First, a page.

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Showing posts from February, 2013

Kicking the Bucket List

Recently a "getting to know you" question was posed at a (non-writing) online group I frequent: Three items from your bucket list. I was surprised how many women posted, as one of their top three bucket list items, some variant of getting published.  (I am assuming most meant traditional publication, not self-publishing.)

"Publish a book."

"Be a published writer."

"Publish something, maybe an article if not a book."

I shouldn't have been surprised that there are so many hopeful writers out there--after all, NaNoWriMo was conceived to help the millions of people who have said "Gosh, I would love to write a book" give that goal wings.  But I was, for a couple reasons, surprised how prominent writing and being published was on bucket lists.

One, I admit, was prideful.  I have worked darn hard to get where I am as a writer--and I'm not even published yet.  To put "publish a book" alongside "swim with the dolphins&qu…

Getting Stuck

So my child has learned a new trick.  She can roll over from her back to her tummy.  For non-parental types, this is to the parenting world a giant leap forward, a huge accomplishment which moms at play groups toss back and forth--"Oh, is Timmy rolling over yet?"  Your pediatrician will ask after rolling at your child's appointment (right before your child gets jabbed with three hypodermic needles).

It's funny, because the giant broohaha over rolling over usually fails to mention the fact that your kid learns to roll...but not to roll back right away.

So E rolls over, situates herself, and remembers--she hates being on her tummy.  So she squiggles around like a turtle flipped on its back, ticked at the injustice of the world until I come to rescue her and help her back onto her back.

Then she promptly does it again.

And gets stuck.

Again.

The weird thing is, I think we all do this.  We learn how to get halfway where we want to go before we learn how to push the rest…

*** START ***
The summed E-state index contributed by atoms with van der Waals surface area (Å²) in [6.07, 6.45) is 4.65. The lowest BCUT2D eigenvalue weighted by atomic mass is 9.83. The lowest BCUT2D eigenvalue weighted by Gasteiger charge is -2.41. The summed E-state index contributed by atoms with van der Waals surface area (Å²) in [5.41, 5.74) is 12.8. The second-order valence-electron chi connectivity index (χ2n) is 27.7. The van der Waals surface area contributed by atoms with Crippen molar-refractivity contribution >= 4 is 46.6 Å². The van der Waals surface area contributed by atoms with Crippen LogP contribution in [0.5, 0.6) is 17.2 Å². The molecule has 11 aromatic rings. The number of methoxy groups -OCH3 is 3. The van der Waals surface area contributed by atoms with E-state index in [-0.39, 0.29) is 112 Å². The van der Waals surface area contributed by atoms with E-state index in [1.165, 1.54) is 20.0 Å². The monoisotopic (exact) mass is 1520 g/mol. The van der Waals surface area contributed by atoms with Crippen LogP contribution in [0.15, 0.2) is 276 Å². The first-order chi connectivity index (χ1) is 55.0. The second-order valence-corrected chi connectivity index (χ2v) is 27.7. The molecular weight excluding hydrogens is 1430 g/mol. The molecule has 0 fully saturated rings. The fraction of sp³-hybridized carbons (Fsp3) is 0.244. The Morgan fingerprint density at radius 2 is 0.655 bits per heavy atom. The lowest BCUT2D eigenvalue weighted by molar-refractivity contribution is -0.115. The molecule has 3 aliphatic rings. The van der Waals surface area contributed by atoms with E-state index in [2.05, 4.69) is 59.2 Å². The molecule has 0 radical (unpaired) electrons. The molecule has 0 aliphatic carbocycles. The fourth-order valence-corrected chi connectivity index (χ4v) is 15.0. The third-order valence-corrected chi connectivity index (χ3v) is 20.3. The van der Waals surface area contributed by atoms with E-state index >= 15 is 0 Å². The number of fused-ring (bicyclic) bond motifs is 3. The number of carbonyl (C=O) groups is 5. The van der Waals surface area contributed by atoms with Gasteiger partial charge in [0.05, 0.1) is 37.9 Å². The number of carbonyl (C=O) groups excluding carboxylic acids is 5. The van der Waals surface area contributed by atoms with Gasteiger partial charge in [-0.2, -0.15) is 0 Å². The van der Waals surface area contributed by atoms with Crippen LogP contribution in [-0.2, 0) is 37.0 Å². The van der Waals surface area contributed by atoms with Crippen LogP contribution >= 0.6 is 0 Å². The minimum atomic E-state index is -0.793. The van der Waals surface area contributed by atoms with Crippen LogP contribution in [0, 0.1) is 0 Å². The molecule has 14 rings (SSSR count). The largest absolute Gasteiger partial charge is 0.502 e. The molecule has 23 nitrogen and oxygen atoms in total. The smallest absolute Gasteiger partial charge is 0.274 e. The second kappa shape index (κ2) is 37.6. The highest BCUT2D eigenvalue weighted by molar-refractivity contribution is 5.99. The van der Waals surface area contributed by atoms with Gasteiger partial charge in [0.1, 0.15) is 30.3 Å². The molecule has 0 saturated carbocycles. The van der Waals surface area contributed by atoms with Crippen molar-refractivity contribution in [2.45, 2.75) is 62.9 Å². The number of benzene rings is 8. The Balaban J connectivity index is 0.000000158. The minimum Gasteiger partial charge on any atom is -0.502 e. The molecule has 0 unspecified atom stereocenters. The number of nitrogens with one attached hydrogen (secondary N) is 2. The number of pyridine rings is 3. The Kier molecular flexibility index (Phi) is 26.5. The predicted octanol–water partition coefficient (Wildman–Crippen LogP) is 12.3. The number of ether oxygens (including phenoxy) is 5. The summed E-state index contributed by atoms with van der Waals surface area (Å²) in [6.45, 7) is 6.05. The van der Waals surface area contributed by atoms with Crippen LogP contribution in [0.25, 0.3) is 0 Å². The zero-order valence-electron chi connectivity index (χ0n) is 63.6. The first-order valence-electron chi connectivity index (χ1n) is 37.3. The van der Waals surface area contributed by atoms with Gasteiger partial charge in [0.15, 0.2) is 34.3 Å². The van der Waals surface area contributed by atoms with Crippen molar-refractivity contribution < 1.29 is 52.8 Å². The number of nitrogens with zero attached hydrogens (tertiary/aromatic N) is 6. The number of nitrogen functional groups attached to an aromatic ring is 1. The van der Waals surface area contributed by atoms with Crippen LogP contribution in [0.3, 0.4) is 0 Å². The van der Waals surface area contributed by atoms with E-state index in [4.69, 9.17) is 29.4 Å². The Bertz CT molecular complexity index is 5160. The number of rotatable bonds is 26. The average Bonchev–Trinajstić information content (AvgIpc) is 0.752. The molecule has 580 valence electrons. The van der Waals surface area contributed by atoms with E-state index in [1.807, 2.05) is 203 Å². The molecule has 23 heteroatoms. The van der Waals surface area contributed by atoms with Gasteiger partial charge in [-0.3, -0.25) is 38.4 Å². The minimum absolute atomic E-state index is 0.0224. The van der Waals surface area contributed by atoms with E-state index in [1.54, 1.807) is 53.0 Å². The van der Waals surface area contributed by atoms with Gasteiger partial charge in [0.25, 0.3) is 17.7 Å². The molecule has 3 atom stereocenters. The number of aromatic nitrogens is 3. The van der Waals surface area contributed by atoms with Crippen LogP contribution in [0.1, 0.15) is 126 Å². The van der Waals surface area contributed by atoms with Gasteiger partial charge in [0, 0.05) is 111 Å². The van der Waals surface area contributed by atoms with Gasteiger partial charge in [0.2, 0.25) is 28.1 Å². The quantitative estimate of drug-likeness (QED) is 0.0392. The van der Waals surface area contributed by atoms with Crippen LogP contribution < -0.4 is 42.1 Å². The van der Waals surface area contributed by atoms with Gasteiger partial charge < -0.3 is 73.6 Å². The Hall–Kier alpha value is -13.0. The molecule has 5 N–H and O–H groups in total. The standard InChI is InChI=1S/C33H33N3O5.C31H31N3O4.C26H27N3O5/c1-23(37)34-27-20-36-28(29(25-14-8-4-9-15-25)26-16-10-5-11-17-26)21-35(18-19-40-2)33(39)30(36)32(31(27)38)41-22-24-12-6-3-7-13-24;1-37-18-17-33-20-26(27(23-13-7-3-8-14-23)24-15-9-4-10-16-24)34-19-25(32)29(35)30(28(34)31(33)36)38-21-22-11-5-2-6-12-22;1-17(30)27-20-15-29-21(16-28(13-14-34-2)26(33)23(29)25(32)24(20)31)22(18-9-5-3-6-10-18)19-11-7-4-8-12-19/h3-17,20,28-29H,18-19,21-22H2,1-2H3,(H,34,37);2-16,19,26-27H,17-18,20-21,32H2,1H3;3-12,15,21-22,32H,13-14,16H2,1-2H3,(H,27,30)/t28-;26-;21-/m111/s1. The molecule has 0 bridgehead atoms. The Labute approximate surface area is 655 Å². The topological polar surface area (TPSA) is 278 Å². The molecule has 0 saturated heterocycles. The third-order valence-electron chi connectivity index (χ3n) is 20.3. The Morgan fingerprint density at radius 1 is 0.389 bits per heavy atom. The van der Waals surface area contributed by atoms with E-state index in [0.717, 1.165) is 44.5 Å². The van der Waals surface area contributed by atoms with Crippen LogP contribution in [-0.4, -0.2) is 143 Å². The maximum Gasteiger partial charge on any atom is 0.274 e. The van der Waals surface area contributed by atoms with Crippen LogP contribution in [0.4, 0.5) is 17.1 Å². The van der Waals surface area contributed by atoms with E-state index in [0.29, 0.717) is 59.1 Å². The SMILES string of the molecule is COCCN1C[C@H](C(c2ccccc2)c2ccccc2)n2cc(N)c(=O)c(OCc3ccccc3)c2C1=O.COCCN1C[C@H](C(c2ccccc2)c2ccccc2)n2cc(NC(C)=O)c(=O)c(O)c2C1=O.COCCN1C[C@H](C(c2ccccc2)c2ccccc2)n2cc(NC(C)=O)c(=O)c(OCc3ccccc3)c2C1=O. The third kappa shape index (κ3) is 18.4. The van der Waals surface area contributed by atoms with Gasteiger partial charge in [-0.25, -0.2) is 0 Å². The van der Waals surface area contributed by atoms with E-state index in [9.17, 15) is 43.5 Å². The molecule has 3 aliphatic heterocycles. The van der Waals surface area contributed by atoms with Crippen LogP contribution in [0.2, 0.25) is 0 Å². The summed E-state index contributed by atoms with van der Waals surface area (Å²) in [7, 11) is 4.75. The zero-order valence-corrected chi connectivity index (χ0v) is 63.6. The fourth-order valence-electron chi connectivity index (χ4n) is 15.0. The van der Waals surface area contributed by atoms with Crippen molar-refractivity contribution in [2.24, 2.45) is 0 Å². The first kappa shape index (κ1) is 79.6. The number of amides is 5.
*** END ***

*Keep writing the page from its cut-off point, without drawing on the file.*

Love Stories

I like Valentine's Day.  I know it can veer towards cheesy and Hallmark-y, but the thing is, I kind of like cheesy.  Plus I'll take any excuse to bake something.  And buy a goofy card.  And tell people I lurve them.

That said, I'm not a huge hearts and flowers romance person.  Maybe it's because of that that I don't really get into the romance genre.  Nothing knocking it--I just don't enjoy reading romance.  But I do love reading love stories.  I tend to find that just about every book I read is a love story.  In fact, I'm hard pressed to find a book that isn't a love story in one way or another.

And I think I know the reason why. This is where I know I go a bit off the grid, but here it is: Every life is a love story. I decided this, strangely enough, at my grandfather's funeral. Before the mass, there was a family-only visitation, to give us a reprieve from the hundreds of people at the open visitation the night before. And there had been hundreds. …

The Worst Part

I've always thought that the worst part of the writing process is the waiting.  Sure, rejection is awful.  And writer's block stinks.  And my least favorite task is probably formatting queries.  But the worst?  Waiting.

I'm learning that the bad news is, waiting isn't a part of the process that goes away.  When I was unagented, I associated waiting with the waiting for replies to queries--waiting to fill in my spreadsheet of emails sent with dates of replies and, inevitably, mainly rejections.  I thought of sending requested partials and--joy of joys!--fulls as the zenith of waiting.  Longer waits, but with higher stakes.

Then I signed with an agent and realized...waiting isn't over.

There's still the same waits you had before--the waits for crit partners or beta readers to get back to you.  Now there's the wait for your agent to let you know what she thinks, too--and even when you have the world's most encouraging, patient agent, there's a nagging …